How to read electrical plans - Top tip for lighting
Having your interior lights on a dimmer switch makes it easy to create different moods. Make sure there's a note in your lighting plan, or special switch symbols, to indicate that the interior lights should be dimmable and on dimmer switches.
Electrical plan - Data, Comms & Detectors
Now it's time to look at wiring for the internet, phone, TV and detectors.
The internet, TV and phone points are all located along the living space wall opposite the front door.
The internet, TV and phone services would be fed into the house from the exterior behind the TV. Since there's no requirement for TV, internet or phone points in other rooms there's no requirement for dashed lines to indicate further wiring for these services.
There will be a wi-fi router placed in the media unit to provide wi-fi throughout the home.
Homes require detectors for smoke and carbon monoxide. This home uses a 2-in-1 detector. The locations of the detectors are marked with a D.
How to read electrical plans - Top tip
Make sure the electrician that works on your build is familiar with working on residential projects. The regulations for residential and commercial electrical installations are different and it makes sense to have an electrician who knows their stuff.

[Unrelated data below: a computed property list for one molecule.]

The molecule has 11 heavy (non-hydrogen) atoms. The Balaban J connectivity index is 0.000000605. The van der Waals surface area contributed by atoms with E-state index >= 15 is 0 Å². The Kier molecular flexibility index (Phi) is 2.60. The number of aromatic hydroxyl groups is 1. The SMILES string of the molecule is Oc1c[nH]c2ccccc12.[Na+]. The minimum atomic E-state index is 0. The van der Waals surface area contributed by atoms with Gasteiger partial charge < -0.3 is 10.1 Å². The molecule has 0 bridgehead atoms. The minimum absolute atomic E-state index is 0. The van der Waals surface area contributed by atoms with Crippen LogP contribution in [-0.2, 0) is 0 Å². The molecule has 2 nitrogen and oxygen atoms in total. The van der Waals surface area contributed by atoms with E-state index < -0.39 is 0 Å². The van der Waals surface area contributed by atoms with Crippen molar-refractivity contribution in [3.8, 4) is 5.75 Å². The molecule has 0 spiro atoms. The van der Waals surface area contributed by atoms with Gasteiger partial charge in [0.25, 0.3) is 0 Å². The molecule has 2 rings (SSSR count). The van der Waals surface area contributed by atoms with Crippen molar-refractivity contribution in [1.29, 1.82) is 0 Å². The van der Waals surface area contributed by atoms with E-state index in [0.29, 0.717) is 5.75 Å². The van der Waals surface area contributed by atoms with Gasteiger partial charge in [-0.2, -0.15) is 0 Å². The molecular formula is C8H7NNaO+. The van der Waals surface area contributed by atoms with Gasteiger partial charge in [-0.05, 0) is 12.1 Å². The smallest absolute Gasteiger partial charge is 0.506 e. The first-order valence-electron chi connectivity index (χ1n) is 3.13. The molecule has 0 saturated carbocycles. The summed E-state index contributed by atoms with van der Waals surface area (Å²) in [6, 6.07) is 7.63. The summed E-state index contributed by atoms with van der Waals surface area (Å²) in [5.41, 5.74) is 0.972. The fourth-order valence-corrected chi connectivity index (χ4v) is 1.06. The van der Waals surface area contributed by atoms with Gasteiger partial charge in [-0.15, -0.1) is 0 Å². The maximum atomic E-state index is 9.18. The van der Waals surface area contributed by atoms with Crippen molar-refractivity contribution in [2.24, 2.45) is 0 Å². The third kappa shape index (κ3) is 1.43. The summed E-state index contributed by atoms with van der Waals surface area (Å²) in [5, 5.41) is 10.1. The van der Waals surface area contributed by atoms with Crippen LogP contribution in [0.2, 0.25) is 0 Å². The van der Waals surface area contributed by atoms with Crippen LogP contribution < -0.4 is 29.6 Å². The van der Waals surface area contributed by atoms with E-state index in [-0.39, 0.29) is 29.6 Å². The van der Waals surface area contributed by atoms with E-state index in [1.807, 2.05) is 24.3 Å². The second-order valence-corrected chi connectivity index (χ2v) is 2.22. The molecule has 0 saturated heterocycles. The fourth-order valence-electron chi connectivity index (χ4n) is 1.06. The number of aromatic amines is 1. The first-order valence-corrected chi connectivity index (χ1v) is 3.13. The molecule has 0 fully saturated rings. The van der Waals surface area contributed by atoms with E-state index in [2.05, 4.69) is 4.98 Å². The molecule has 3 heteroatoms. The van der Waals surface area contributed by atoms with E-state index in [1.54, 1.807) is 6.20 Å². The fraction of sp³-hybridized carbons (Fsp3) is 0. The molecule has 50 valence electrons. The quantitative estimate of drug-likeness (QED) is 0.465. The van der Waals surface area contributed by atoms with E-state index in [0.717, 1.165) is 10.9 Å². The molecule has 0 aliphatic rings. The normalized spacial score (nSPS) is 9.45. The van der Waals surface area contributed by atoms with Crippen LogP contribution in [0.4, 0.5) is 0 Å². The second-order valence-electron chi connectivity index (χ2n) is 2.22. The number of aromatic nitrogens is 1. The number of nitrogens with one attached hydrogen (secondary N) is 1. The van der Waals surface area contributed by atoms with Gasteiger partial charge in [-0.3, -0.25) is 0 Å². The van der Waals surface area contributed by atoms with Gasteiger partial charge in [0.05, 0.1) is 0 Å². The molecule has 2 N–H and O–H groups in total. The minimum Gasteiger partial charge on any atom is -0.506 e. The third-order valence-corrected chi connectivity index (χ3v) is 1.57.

Electrical plan - Security system
Most homes have a security system. Elements of the system might include
- Doorbell or intercom
- Camera sensors inside the home
- Window sensors (not included in the sample home)
- Outdoor security cameras. Exterior lighting controlled by a movement sensor (covered in the lighting plan section also plays an important role in security.
- Driveway gates (not included in the sample home)
- Panic buttons (not included in the sample home)
- The sample home has motion sensors and the alarm panel is just beside the front door.
- There's also some exterior cameras with a hard drive in the media unit in the living room media unit.
- And not forgetting a door bell wired to a speaker above the built in closet by the door.
How to read electrical plans - Top tip
The area beside the front door is getting pretty crowded:
- Exterior lights by front door
- Exterior wall lights on balcony